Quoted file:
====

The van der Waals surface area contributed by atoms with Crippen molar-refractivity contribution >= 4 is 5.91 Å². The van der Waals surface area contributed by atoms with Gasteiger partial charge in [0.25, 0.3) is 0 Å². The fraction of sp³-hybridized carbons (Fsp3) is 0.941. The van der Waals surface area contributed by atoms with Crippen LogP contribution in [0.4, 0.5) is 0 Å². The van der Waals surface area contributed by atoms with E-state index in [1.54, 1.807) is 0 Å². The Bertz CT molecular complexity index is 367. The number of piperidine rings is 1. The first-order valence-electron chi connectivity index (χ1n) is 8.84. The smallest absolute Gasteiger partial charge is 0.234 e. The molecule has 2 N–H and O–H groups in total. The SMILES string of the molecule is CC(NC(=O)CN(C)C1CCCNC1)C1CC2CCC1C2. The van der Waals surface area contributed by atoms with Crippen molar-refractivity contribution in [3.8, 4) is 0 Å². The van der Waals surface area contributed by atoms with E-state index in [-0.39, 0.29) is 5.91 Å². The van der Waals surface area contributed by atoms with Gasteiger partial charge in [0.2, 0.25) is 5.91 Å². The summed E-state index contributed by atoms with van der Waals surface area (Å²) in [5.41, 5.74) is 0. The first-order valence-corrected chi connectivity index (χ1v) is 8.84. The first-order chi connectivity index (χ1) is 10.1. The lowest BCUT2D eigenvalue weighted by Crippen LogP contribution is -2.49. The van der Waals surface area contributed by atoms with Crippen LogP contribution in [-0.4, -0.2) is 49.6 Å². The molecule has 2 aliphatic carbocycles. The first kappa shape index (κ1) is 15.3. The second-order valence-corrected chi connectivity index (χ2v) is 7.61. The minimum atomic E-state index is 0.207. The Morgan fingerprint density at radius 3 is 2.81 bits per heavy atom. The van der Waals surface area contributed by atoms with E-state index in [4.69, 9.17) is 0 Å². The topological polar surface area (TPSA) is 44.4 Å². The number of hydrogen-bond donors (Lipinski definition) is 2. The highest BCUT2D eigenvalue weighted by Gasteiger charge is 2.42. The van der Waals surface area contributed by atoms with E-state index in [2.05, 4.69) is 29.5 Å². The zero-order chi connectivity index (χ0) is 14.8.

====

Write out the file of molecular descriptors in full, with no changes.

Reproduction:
The van der Waals surface area contributed by atoms with Crippen molar-refractivity contribution >= 4 is 5.91 Å². The van der Waals surface area contributed by atoms with Gasteiger partial charge in [0.25, 0.3) is 0 Å². The fraction of sp³-hybridized carbons (Fsp3) is 0.941. The van der Waals surface area contributed by atoms with Crippen LogP contribution in [0.4, 0.5) is 0 Å². The van der Waals surface area contributed by atoms with E-state index in [1.54, 1.807) is 0 Å². The Bertz CT molecular complexity index is 367. The number of piperidine rings is 1. The first-order valence-electron chi connectivity index (χ1n) is 8.84. The smallest absolute Gasteiger partial charge is 0.234 e. The molecule has 2 N–H and O–H groups in total. The SMILES string of the molecule is CC(NC(=O)CN(C)C1CCCNC1)C1CC2CCC1C2. The van der Waals surface area contributed by atoms with Crippen molar-refractivity contribution in [3.8, 4) is 0 Å². The van der Waals surface area contributed by atoms with E-state index in [-0.39, 0.29) is 5.91 Å². The van der Waals surface area contributed by atoms with Gasteiger partial charge in [0.2, 0.25) is 5.91 Å². The summed E-state index contributed by atoms with van der Waals surface area (Å²) in [5.41, 5.74) is 0. The first-order valence-corrected chi connectivity index (χ1v) is 8.84. The first-order chi connectivity index (χ1) is 10.1. The lowest BCUT2D eigenvalue weighted by Crippen LogP contribution is -2.49. The van der Waals surface area contributed by atoms with Crippen LogP contribution in [-0.4, -0.2) is 49.6 Å². The molecule has 2 aliphatic carbocycles. The first kappa shape index (κ1) is 15.3. The second-order valence-corrected chi connectivity index (χ2v) is 7.61. The minimum atomic E-state index is 0.207. The Morgan fingerprint density at radius 3 is 2.81 bits per heavy atom. The van der Waals surface area contributed by atoms with E-state index in [4.69, 9.17) is 0 Å². The topological polar surface area (TPSA) is 44.4 Å². The number of hydrogen-bond donors (Lipinski definition) is 2. The highest BCUT2D eigenvalue weighted by Gasteiger charge is 2.42. The van der Waals surface area contributed by atoms with E-state index in [2.05, 4.69) is 29.5 Å². The zero-order chi connectivity index (χ0) is 14.8.